There are many considerations you need to know before selecting a private investigator.
Think about the following issues before you meet up for the 1st consultation with a private eye. After you explain your situation, and if you decide that you have made a wrong choice, the private investigator may use your scenario to further explain or reinforce future cases. Before you know it, you would have consulted multiple investigation firms. And perhaps, your private information is no longer as private.
Research on the established firms in the market before making your choice.
1. Is the firm licensed by Police?
Licensed private investigators hold private investigation licenses. This grants them special permissions by the Police especially if they are tasked to do a stakeout on your subject. Some suspects may be fully aware that they are being followed, and if they spot suspicious persons hanging around in their cars or motorbikes, they may call the police to make a 'suspicious person report' to the police. Once the Police arrive at the scene to interrogate the PI, the subject might have enough time to escape from the premises. A PI with a license pass will not be hauled to the police station for a report. The firm's PI license should be clearly displayed in the firm's office for proper recognition.
2. Does the Private Investigation Firm have a proper address or business set-up?
Try to do meet up at the private investigator's office rather than outside. If the private investigator has a name card, be aware of addresses that are commonly known for shared offices such as Anson Road's International Plaza, Raffles Place and Suntec City. The firms around these areas are normally attributed to one-man operations with the use of a prestigious address as an office.
3. Does your private investigator firm have previous successes with similar cases?
What is the success rate of cases solved? For matrimonial cases, the success rate should be good and close to 100%. Beware of investigators who divulge too much details on past clientele as well as this could be a breach of professional ethics. Be especially wary if company names and other details that can indicate the person's identity are mentioned.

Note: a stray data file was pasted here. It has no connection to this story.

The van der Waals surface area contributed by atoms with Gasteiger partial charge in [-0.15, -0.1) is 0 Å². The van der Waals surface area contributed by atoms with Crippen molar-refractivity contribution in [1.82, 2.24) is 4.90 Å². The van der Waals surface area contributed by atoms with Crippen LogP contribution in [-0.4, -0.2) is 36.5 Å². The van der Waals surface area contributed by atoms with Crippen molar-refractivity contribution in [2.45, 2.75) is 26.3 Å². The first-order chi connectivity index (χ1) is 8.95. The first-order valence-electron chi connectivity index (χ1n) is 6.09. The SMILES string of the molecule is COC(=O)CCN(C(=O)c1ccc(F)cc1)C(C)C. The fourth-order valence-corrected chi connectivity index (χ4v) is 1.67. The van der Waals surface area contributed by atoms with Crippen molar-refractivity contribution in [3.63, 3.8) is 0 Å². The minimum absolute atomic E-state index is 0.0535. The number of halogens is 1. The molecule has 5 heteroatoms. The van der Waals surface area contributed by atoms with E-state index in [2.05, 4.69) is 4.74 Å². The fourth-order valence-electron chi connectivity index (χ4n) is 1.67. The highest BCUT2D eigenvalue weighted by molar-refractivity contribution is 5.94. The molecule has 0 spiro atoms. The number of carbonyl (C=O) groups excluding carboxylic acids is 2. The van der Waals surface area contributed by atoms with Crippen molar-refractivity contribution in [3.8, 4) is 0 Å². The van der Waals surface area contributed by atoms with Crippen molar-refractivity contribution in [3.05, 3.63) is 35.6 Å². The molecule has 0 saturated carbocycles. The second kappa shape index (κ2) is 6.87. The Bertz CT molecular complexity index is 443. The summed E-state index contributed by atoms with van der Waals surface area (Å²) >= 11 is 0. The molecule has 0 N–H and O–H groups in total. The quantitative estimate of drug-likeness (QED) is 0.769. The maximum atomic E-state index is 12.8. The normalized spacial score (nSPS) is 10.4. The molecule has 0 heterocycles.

4. What is the firm's commitment to private investigation work?
Do they have full-time private investigators? How many jobs are they undertaking currently? Will there be enough time and attention to take up your case?
5. Is there accountability of time use and charges?
Does the firm provide logs or reports on the use of their time by their private investigators assigned to the case? A good private investigation firm will provide video logs and time-clocked reports to account for the usage of time. Beware of firms who also overcharge by clocking extra hours in.
6. Is the private investigator able to explain how they can get the evidence?
Does the private investigator have any recommendations on obtaining the evidence without detection? Is he able to tell you the approach in detail or does he brush it off by commenting that they are tricks of the trade? A good private investigation firm should be able to devise and explain how their execute their plans.
7. What is the ultimate goal of the private investigation firm?
Does the private investigator worry more about their success rate of solving cases and would reject yours if they deem it improbable? Do they boast of their credentials and past achievements? A reputable firm should be well-known among the community as well as in the industry and related partners, such as law firms. They should put the customer's concerns ahead of their own.